Chamoli disaster was also human-induced

The glacial burst in the Chamoli district of Uttarakhand may well be nature’s way of telling humans that it can strike back when the ecological balance is destroyed. High-intensity stone quarrying, frequent blasting of mountains and digging of tunnels through the base of the fragile mountain system for the back-to-back under-construction dams, each on the Rishi Ganga and Dhauli Ganga rivers, have played havoc with the local ecology. More tragically, at least 150 people were reported missing. Amidst search and rescue operations, confusion persisted about exactly what had caused the staggering surge of water. Above all, the many uncertainties spoke to how heavy duty infrastructural push in this ecologically sensitive region is taking places without rigorous enough local research. 
The climate crisis may have aggravated the situation. A new report by Kathmandu-based International Centre for Integrated Mountain Development (ICIMOD) said that 36% of the volume of glaciers in Hindu Kush Himalayan (HKH) region will be gone by the end of 2100 even if the world manages to keep the temperature rise within the 1.5 degree Celsius target of the Paris Climate Agreement. Though the disaster region does not fall in the HKH, the findings confirm other studies on faster melting of glaciers feeding the perennial Ganga from the upper reaches of Uttarakhand and China.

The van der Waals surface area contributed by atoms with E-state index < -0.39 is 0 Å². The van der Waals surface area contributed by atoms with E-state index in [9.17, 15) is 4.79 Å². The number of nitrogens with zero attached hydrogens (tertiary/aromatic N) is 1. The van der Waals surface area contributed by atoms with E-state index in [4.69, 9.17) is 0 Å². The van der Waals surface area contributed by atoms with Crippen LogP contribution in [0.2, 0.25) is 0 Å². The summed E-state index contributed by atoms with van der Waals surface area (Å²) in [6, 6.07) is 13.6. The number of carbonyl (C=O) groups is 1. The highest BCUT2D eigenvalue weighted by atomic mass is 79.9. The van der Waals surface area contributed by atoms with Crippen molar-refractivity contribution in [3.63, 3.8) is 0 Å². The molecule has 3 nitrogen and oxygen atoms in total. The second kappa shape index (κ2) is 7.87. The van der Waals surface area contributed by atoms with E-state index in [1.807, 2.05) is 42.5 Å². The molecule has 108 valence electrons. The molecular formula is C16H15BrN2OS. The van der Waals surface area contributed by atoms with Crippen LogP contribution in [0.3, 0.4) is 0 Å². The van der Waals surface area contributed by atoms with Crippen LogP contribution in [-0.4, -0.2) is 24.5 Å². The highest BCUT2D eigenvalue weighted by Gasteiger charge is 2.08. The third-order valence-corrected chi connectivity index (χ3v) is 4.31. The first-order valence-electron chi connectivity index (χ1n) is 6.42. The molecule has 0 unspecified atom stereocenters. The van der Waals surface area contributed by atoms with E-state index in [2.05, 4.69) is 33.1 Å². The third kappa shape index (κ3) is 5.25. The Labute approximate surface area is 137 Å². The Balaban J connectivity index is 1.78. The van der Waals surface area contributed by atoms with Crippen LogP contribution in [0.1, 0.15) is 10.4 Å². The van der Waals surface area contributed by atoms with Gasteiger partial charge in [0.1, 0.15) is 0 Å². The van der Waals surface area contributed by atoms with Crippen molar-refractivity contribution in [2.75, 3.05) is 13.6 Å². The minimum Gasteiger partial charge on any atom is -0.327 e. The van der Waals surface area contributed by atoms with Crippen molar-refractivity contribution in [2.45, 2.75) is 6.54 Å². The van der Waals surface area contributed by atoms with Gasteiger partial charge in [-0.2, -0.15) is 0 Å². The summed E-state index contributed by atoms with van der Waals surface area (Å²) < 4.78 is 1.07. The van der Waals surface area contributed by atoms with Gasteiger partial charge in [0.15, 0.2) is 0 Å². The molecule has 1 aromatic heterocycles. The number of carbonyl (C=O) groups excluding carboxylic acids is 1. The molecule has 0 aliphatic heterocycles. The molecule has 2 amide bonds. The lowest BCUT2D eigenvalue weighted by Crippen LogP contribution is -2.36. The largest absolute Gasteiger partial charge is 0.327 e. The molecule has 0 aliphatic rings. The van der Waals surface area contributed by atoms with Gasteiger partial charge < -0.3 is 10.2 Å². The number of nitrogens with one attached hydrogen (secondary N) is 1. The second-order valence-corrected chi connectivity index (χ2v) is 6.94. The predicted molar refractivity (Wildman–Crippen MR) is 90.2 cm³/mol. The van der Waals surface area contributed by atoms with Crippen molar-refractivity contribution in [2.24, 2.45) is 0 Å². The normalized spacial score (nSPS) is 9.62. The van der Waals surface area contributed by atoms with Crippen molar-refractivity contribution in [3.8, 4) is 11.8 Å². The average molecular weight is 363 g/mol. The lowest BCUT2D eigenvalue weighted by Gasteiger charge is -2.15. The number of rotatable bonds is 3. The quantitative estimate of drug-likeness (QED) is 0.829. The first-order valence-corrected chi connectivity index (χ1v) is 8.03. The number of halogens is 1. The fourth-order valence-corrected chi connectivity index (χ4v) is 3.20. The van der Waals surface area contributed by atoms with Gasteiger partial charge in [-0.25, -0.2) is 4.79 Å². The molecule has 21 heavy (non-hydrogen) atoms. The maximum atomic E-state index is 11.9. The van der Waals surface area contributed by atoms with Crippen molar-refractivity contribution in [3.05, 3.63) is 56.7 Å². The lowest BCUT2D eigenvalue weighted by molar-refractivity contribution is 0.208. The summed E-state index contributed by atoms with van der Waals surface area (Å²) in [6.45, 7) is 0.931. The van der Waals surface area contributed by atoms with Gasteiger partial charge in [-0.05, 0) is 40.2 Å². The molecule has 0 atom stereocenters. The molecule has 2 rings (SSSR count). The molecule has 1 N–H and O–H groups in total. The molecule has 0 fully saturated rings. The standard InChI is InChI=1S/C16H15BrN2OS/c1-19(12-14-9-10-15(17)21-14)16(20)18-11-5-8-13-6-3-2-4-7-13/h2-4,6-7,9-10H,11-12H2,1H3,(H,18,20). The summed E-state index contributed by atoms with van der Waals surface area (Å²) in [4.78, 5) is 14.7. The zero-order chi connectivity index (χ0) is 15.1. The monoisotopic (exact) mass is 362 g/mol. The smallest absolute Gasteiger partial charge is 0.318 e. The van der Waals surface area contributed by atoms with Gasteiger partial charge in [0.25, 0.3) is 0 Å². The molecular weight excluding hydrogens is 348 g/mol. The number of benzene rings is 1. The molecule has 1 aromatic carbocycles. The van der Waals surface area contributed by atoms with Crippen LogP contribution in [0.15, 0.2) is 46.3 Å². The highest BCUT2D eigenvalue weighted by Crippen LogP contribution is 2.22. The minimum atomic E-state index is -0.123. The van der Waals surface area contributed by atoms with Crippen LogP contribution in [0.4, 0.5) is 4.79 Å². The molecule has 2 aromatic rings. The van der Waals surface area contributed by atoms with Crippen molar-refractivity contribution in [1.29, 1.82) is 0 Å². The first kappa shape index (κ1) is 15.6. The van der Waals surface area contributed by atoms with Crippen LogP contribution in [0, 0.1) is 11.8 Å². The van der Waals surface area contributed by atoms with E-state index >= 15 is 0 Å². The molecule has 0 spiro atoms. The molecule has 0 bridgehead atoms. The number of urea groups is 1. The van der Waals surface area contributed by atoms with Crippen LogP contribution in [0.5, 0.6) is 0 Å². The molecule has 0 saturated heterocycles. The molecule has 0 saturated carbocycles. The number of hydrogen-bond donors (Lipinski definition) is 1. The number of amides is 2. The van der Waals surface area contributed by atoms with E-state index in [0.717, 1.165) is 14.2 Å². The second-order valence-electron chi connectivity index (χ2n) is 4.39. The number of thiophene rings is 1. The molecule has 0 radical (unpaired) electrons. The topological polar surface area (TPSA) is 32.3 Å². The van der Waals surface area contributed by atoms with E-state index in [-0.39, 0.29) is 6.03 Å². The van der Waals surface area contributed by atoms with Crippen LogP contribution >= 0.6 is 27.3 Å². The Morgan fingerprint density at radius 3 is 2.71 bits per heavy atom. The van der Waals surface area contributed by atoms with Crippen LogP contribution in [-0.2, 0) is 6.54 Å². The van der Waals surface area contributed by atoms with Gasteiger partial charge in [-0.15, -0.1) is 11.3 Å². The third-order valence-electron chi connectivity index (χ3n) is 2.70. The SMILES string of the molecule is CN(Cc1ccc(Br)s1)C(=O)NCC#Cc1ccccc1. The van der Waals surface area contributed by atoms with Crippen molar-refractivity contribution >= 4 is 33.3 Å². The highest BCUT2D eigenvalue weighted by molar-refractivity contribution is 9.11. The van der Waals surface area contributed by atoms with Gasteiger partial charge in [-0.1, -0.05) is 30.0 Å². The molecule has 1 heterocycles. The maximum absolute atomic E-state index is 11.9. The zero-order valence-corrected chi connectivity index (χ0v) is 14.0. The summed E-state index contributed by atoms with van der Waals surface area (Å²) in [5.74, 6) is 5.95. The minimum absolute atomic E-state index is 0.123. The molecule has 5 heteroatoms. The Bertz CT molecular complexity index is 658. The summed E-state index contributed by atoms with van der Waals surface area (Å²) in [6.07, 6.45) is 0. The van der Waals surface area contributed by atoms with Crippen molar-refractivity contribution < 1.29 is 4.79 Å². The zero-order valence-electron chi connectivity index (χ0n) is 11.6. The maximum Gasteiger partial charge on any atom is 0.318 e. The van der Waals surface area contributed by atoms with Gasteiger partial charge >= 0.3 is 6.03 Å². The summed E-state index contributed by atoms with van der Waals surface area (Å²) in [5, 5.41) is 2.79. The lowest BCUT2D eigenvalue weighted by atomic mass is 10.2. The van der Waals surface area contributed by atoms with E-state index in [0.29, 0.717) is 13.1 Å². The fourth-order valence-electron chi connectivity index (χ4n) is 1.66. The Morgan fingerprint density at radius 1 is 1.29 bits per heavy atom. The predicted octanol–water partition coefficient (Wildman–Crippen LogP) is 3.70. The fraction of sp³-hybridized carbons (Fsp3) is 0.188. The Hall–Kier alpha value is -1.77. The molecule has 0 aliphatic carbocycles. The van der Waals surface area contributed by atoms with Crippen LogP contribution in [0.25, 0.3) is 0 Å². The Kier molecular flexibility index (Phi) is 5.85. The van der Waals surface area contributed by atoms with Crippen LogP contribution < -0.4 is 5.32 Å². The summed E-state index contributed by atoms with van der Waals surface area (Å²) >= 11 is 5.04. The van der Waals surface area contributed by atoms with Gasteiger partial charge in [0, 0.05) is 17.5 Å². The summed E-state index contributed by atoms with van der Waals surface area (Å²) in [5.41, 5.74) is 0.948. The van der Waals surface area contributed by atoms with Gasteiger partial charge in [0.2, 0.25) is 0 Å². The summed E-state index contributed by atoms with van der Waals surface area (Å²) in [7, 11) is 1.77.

Data from the Indian Space Research Organisation’s resource centre on Himalayan glaciers reveal that melting of the glaciers in the Central Himalayan catchment area, where Chamoli falls, has increased in the first 20 years of this century. Research-based on the study of 650 glaciers, spanning 2,000 km and published in Science Advances in June 2019, said that glacial melting has doubled since 2000 as compared to 1975-2000. The faster melting of Ganga glaciers will impact the livelihood of close to 600 million people living in Ganga river basin, extending from Uttarakhand in the north to Bangladesh in the south.
A majority of the glaciers in the Himalayas are known to be receding, leading to the formation of several proglacial lakes. The climate change hotspot would require a generous dose of resources to monitor the region better and recommend policy changes. The course correction hopefully would be more effective than the cold treatment to suggestions, by a 2014 committee constituted by the apex court, to turn down the proposals to build hydel projects above an altitude of 2,000 metres, citing various risks. The fact is that the simultaneous pursuit of environmental and economic goods in a democracy does involve complex calculations. In this, the importance of expert knowledge cannot be overstated. Policy decisions shaping such projects must be swayed by scientists, not contractors and builders. This challenge is hardly limited to Uttarakhand. Several calamities in the south are correlated to disdain for the Gadgil committee’s counsel on the Western Ghats. Our cities need to be saved from drowning, our rivers from drying, everything is interconnected. This is why India must do a much better balancing act. 

- -Prabhakar Purandare

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